As a FCC provider, I am just feeling as though for the little money we earn/are paid it is not worth all the effort we put into all these fancy curriculums and scheduled routines.

I am looking to focus more on the other thing you mentioned.....the wonderful feeling we get when a child learns something that was not pre-planned but simply learned through regular daily interaction with playmates and friends. Every activity is a "teachable moment" it just doesn't always have to come from elaborate pre-packaged curriculums that we devote hours and hours of time and money investing in....
Black cat I agree with you on this also. The children still learn everything they need to know while playing. My daughter learned all her numbers 1-10 playing on our playroom hopscotch rug not through a planned activity. The children take part in the art more if I just randomly pull things and leave them out to explore on their own. My 3 yr olds would play outside all day if I allow it.

Over the last few weeks I have thrown all my lesson plans out the window and the only scheduled activites are breakfast, lunch, nap and snack and my days are much more enjoyable.
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Old 09-11-2013, 09:02 AM
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NAFCC just endorsed a curriculum called Gee Whiz that might be interesting to check into for those of you that are looking for something. it has a $12 a month fee and you print off what you need or want.

Those of you that like the play based curriculum, check out HighScope. It is world renown and what most head start programs use, at least in Michigan. Also if you are in Michigan most R&R Associations and Great Start Trainings are promoting the classes for free.

I am combining both.
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  #32  
Old 09-11-2013, 10:28 AM
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I am an FCC and have been going back and forth on whether to purchase a curriculum or not and have been researching the different curriculum's that are available. I have decided that I am not going to purchase a curriculum, but do my own. Here, you don't really get paid more for doing one and to me, everything that you said from purchasing to planning to implementing and everything in between is not worth it. And also, my families all said that they chose me because I am not a preschool and they like the fact that we don't just do preschool activities all day, that we actually do things according to what the children like and it's more of a home atmosphere.
With that said, I am mostly play based, but some activities are minimumally (sp?) led by me. I do have some structure because I believe children need some structure. I also have a schedule, but if something goes over, we don't immediately stop to do the next thing.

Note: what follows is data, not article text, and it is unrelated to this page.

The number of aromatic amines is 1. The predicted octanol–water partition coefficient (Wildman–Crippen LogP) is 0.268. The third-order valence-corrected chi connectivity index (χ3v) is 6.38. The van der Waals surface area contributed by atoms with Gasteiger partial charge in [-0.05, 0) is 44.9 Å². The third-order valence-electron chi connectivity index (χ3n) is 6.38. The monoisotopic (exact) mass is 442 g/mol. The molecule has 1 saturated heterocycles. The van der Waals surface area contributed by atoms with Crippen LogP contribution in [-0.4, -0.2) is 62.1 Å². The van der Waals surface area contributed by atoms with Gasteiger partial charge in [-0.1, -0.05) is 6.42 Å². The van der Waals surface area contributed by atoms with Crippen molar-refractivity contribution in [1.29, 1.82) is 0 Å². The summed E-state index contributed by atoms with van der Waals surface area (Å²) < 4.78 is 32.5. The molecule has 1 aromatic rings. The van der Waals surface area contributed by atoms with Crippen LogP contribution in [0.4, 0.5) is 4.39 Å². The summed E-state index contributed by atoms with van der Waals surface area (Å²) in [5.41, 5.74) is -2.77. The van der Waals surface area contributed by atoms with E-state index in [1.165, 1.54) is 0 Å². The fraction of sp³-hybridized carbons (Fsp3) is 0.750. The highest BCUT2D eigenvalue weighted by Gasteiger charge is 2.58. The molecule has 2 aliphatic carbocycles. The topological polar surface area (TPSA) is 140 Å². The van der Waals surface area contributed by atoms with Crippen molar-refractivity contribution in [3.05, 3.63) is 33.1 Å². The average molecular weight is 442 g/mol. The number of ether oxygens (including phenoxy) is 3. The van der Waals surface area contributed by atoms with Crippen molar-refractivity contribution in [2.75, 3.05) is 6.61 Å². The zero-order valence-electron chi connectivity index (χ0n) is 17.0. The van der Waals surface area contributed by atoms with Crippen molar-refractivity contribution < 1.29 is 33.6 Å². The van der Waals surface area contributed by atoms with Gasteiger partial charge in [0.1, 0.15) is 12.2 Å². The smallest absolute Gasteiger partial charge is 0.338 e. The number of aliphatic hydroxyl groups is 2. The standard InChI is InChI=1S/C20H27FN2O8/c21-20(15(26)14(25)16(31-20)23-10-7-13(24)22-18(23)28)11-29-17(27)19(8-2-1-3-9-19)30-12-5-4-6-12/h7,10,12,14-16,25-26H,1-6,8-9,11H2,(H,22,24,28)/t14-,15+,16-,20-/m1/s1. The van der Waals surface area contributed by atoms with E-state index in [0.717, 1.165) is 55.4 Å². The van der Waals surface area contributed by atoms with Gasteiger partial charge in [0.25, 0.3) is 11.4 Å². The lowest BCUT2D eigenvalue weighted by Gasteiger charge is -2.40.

I do have circle and this is my "preschool" part of the day-which is only 15-20 minutes. In circle we:
Have a weekly theme and have Fun Friday's, usually corresponding to the theme.
Have a letter, color, and shape of the week
Count to 20
Read books
Sing songs
My children are all 2.5 and under and usually they will sit at first, but then they go off and do something, but I continue to do circle. I have had parents of children remark on how their child just started counting at home, and the child rarely will sit in circle. They do get things even if it seems that they aren't listening!

We do art a few times a week, sometimes it corresponds with the theme, sometimes not. And my art is usually process art. Sometimes I will cut out a shape, but they glue, paint, etc. things where they want them to be.

We also work on self help skills, which to me, are so vital for kids to practice/learn!

Other than that, we play and learn through our play. I observe some of the time and I interact some of the time.

Anyways, with all that said, IMO, I don't think that to run a great ffc you need to have a curriculum that is made for you. I think that you can make your own, specific to your group, and it can be just as good, or even better than some of them out there! I'm not saying that some of the curriculum that you can buy is bad, but I don't think you really need it, especially if you want to run a fcc that isn't labeled a preschool per say.

Some parents are looking for a preschool environment, and some for a more home-like environment. It's possible to mix the two, but you are always going to have parents who want one or the other. You can't please everyone.
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  #33  
Old 09-11-2013, 10:59 AM
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MarinaVanessa MarinaVanessa is online now
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I am wondering since we have had several threads and posts about teaching and doing curriculum. Of those providers who buy or plan a curriculum that you follow on pretty routine daily schedule, do you get paid more than the going rate for your area?

I ask because I have been in this business for some time now and every year I plan a curriculum, pay loads of money for it, spend an enormous amount of my time outside of my regular hours sorting, buying, planning and organizing my curriculum and I am seriously starting to rethink the entire point of doing all this. I advertise as a "pre-school" like others do thinking that parents are looking for all the 1,2,3's and ABC's classroom type learning and I really feel as though 99.9% of my current parents are really only looking for a loving, caring, safe environment for their child. They aren't all that concerned about the "schooling" part of it because they all know their kid will get it in Kindy or they will learn from their parents and sibs or they will possibly even pull their child from daycare and put them in an actual "preschool" center as a pp vented about.